Dr. John Dourley is Professor Emeritus, Department of Religion, at Carleton University, Ottawa, Canada. He graduated as a Jungian analyst from the Zurich/Kusnacht Institute and has published widely on Jung and religion.
1990 0-88946-244-5 Systematically covers Jung's criticism of biblical imagination, the Goddess as Mother of the Trinity, and Jung's appropriation of Eckhart to make the above points. The three sections of this work are entitled "Jung's Critique of Biblical Imagination: An Appreciative Undermining," "The Goddess as Mother of the Trinity," and "Jung and Meister Eckhart: Breakthrough to the Goddess."
2006 0-7734-5975-8 This book describes the development of the author’s thinking on religion. It begins with his theological initiation into the supernatural and Aristotelian dualism of Aquinas in the seminary of the late 1950s and early 1960s. It continues through his turn to the immanental theology of Paul Tillich and, through Tillich, to the even deeper interiority of Carl Jung’s psychology and to his decision to train as a Jungian analyst. Jung’s thought led him to an appreciation of the apophatic mystical tradition and its moment of the immersion of the individual in that nothingness beyond the distinction between the divine and the human. The volume also contains an early work in which the author attempts to bridge the gap between the worlds of theology and psychology by relating Tillich’s immanentalism to Jung’s understanding of the “religious function” of the psyche and its role in generating humanity's sense of God. The last work in the volume is a series of essays dealing with the interface of psychology and theology containing essays on Jung’s appreciation of mysticism and a critical analysis of the difficulty in bringing fully together Tillich’s Christian theology and Jung's psychology.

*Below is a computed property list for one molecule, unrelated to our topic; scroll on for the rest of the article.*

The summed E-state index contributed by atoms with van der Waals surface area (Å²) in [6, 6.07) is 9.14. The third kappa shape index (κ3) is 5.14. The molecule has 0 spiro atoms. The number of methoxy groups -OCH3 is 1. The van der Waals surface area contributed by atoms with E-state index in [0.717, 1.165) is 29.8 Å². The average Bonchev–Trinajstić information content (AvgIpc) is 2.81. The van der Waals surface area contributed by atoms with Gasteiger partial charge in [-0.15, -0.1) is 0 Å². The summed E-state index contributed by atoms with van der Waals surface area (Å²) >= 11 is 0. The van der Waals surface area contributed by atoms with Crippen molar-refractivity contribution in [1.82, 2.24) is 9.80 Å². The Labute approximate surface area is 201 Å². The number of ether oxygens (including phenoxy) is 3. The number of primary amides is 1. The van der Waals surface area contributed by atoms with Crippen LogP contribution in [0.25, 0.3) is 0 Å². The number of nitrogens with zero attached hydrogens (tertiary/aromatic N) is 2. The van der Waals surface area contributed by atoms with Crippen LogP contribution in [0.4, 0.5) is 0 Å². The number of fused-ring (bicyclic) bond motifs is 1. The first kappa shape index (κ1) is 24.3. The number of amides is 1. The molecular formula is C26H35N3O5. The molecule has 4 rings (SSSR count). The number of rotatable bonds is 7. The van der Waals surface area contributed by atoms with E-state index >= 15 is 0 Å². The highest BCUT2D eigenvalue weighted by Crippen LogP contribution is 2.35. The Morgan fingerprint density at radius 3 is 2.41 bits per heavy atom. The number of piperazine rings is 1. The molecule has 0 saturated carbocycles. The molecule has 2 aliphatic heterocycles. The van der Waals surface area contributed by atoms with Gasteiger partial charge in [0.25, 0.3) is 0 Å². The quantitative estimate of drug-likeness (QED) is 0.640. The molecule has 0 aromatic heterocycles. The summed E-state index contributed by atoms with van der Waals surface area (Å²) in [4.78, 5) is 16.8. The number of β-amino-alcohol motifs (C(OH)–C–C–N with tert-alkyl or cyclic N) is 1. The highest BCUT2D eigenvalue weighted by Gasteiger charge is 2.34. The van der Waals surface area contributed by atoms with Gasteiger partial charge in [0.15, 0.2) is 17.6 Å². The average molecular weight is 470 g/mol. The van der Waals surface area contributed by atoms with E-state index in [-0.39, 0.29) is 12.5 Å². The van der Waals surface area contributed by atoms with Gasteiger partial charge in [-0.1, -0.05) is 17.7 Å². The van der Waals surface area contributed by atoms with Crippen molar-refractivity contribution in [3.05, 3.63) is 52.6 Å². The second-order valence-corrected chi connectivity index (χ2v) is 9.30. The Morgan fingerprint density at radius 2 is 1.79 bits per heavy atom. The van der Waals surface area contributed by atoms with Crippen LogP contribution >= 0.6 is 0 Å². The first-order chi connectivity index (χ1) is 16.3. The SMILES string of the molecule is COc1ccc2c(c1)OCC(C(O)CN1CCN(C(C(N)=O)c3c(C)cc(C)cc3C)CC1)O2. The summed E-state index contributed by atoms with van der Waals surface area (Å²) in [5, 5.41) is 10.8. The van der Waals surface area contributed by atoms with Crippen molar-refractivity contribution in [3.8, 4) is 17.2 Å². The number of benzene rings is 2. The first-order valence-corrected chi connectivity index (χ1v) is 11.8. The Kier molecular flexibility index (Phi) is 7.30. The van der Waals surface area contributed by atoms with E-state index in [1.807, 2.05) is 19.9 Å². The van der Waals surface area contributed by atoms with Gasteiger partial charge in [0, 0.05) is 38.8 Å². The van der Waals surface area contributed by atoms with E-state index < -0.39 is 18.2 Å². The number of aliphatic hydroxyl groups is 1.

1995 0-7734-9048-5 The work presents all pertinent material on Jung's dialogues with Victor White and Martin Buber. It argues that both these dialogues failed for the same reason. Buber and White held to a conception of divine transcendence and otherness incompatible with the more intimate divine-human relation foundational to Jung's understanding of the psyche. A transitional chapter presents the thought of Paul Tillich and Teilhard de Chardin as concerned with establishing similar synthetic views of the divine-human relation as exists in Jung's understanding of the psyche. The work contends that neither of these major correlations of the divine and human is as thorough as Jung's. The work then goes on to show the philosophical and theological implications of Jung's appreciation of mystical experience as the primordial form of religious experience, an experience he functionally equates with the further reaches of human maturity. Thus the work explains the paradox of Jung's inability to agree with major representatives of religious orthodoxies and his high appreciation of that immediate religious experience termed mystical.